Buccaneer football during a pandemic


Cookie Newsom



We went to the first home XHS football game last Friday.

I probably went to my first XHS football game when I was about six. My brother Robert “Moose Mann” played football for what was then the white high school, Central. He and three other large black males had been recruited to attend Central High since East High, the black high school, did not have a football team.

I have gone to almost every home game with friends and family thereafter except when I was in North Carolina. When my son Michael was in high school, Wayne and I were co-chairs of the boosters club for a few years. Our group used to decorate the stands and hold contests and raffles, etc.

So it was always a rush to head for the stands at what I still call Cox Field. The sound of the drums warming up, the smell of popcorn from the concession stand, the stream of people coming in, some of them calling out greetings, the very place itself evokes such memories of good times that it is not possible to be sad when walking toward the entrance.

In my day, Xenia High was a much bigger school. There were more than 450 students in my graduating class. The band probably had more than 100 members. The football game was the place to be on a fall Friday night for townspeople, students, faculty, staff, and administrators. Neither rain nor snow nor cold stopped us.

Needless to say, in a pandemic with limited tickets, Friday night was a bit different. Masks were required, and most complied, and social distancing was mentioned but not enforced. Nevertheless, there was a decent crowd. There was not, however, decent enthusiasm nor school spirit.

That has been the case for quite a few years now. Years ago you went to the football games because they were a community event. You did not have to have a child on the field or in the band or cheering. Now it seems the crowd is mainly made up of older people like us and people who have a kid or grandkid playing something, football, or instruments, etc.

Our school fight song is a good one that has a little intro to let you know it is coming. Ever since 1962 I have stood up and generally sung along. Friday night fully two-thirds of the crowd did not stand up for the fight song. I was appalled and even exhorted them to get up, a few more did, most stayed on their behinds. Is that important one might ask? Yes, is my answer. I recently took a small (about 350 respondents), unscientific poll of what people would like to see change in Xenia after seeing so many negative comments from citizens. Quite a few of them answered better feeling of community, care for each other, solidarity.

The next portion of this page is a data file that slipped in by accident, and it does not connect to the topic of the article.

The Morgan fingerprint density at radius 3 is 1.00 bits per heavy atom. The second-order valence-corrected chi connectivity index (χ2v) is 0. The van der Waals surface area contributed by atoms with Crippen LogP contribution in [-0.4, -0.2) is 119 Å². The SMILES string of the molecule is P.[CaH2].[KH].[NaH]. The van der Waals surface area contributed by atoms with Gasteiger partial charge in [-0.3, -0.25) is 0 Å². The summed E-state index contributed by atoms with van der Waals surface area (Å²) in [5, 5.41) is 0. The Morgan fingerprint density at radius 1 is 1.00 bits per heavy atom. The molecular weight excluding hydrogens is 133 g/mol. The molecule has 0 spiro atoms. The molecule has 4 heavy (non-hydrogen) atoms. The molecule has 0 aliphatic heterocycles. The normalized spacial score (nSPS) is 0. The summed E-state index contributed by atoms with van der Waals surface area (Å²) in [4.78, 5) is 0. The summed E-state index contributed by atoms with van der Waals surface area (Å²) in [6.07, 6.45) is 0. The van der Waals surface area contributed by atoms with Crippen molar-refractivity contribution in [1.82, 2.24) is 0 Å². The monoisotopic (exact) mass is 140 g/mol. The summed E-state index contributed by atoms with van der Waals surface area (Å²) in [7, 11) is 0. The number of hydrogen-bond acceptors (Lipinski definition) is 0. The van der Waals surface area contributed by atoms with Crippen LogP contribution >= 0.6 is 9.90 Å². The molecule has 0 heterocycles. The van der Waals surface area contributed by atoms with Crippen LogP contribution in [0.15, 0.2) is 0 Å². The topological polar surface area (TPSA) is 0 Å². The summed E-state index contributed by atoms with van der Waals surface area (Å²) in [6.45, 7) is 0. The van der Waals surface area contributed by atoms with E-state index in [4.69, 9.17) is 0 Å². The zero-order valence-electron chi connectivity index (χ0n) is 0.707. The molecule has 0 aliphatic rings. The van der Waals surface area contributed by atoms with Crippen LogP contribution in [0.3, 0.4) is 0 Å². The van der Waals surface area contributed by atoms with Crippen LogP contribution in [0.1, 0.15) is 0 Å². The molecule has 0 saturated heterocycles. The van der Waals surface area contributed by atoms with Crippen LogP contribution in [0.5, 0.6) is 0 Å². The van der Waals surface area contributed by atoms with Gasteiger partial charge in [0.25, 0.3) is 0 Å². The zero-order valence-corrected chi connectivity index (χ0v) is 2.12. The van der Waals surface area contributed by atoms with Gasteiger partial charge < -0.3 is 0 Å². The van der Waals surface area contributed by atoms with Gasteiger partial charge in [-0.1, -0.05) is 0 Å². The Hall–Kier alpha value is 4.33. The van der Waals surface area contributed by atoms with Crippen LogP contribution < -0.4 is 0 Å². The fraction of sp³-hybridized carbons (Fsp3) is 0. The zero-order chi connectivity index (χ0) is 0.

Standing up for the fight song of our only high school might be a good place to start. Attending the games and events even if you have nobody performing might be a good idea. And I am not only talking to the residents of Xenia. I do not see many teachers or administrators, besides the superintendent, XHS principal and AD, or staff members at games and functions either. Supporting your students in their extra-curricular efforts will make your school days better, believe me.

The high school can be, as it once was, one of the strongest heartbeats of a community. When you only have one it can increase commonality, camaraderie, and knowing your neighbors. It is time for a renaissance of school spirit in Xenia.

Hurrah for Xenia High School!

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Cookie Newsom

Cookie Newsom is a Greene County resident and columnist.

Cookie Newsom is a Greene County resident and columnist.